The blog is a medium of communication. There are many platforms, modes, and media. For me, communicating with the world was something my dad did through his blog. He was semi-famous, and I never imagined myself choosing a different career path than he did. Throughout my childhood, each morning would start with the steady sound of dad’s typing, intermittently pausing to be followed with the sound of hot coffee being sipped carefully and thoughtfully. Writing was what I wanted to do, because I thought that was what I was going to do, it was what people did. It sounds circular because it was.
This didn’t occur to me until recently, when I read Christina Crawford’s book “Mommie Dearest.” In it, she talks about being about my age when she landed a part as an actress on a TV show. When Christina fell ill and couldn’t continue performing, her mother took over the role for her. At last, she was faced with the question of whether she’d continue attempting to pursue a career in acting. She realized then that she’d never thought about having any other career except acting, which was what she was exclusively exposed to in being adopted and raised by the famous Joan Crawford.
I want to say something about the posts I wrote in 2014. At that time, I had only been living outside of my parents’ home for a year. My public retaliation against my parents for taking my siblings from me, by publicizing every skeleton we had in our closets, was fueled by rage and funneled by a limited perspective. I know much more now than I did five years ago, and there is so much more for me to learn.
I was a product of the environment I was raised in – and blogging was my primary means of communication. I didn’t find that my letters to my parents were getting through, and therapy didn’t provide the same release as telling the world the truth about our family. I blogged because it was what I knew. It was what my dad taught me how to do.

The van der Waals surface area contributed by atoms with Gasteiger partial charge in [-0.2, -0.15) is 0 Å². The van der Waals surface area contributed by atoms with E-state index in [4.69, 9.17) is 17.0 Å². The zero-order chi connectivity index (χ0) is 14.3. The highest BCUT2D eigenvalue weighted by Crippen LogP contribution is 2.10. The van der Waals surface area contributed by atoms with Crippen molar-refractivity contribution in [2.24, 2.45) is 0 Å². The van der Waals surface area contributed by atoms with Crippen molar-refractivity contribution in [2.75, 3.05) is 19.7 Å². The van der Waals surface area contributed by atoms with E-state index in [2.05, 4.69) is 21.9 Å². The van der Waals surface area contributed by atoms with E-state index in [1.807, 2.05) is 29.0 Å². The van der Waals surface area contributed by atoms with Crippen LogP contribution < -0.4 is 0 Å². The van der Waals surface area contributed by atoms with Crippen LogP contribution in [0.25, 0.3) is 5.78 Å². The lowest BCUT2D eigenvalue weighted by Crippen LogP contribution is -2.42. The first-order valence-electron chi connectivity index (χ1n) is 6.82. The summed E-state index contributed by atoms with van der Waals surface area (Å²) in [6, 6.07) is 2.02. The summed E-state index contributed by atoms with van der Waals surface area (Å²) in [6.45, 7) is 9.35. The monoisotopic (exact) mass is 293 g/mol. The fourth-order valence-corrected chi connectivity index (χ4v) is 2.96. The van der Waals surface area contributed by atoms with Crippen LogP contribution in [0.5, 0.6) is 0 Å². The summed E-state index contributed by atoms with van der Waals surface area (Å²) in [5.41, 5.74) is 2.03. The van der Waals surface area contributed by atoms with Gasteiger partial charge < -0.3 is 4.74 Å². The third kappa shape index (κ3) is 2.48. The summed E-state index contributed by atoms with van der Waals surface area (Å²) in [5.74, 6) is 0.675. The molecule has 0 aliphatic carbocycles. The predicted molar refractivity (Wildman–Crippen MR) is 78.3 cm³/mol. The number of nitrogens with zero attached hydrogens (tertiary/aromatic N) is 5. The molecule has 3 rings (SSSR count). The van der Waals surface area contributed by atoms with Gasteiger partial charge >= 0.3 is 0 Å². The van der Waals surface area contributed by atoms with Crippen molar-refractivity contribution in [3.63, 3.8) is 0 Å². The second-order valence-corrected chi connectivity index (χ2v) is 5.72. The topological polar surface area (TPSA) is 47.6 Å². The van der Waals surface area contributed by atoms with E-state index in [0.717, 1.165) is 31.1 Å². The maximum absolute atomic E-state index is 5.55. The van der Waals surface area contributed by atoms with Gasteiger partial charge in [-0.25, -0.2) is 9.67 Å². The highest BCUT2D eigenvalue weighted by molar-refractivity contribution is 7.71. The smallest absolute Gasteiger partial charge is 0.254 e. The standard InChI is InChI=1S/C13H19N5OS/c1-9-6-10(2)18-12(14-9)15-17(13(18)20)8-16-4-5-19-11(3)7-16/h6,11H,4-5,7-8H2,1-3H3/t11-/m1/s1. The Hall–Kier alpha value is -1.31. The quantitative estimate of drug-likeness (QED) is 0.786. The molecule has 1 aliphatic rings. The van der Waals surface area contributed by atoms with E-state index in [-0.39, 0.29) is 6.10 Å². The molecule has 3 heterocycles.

If I’d been taught better ways to manage my emotions, I might not have turned to a blog to vent my pain. If my dad knew better ways to manage his emotions, he probably could have avoided causing that pain in the first place, and he wouldn’t still be using his blog as an outlet. But here we are, me with five years of therapy and studying psychology behind me, and I don’t rely on my blog for the purpose of emotional stability anymore. I’ve found other outlets, and my relationship with my blog and writing as a whole has changed.
In fact, I don’t know if I’ll blog for a long time after this, because I’m exploring the range of expression I can use beyond writing. I’m still going to work on the book and make videos, but I’m only going to post here when I want to, instead of working so hard to wrack my brain for ideas for what to post on the blog.
I was a product to my business-minded father, the product of his influence. I don’t want to be that anymore, and I’m still figuring out who I am apart from my upbringing.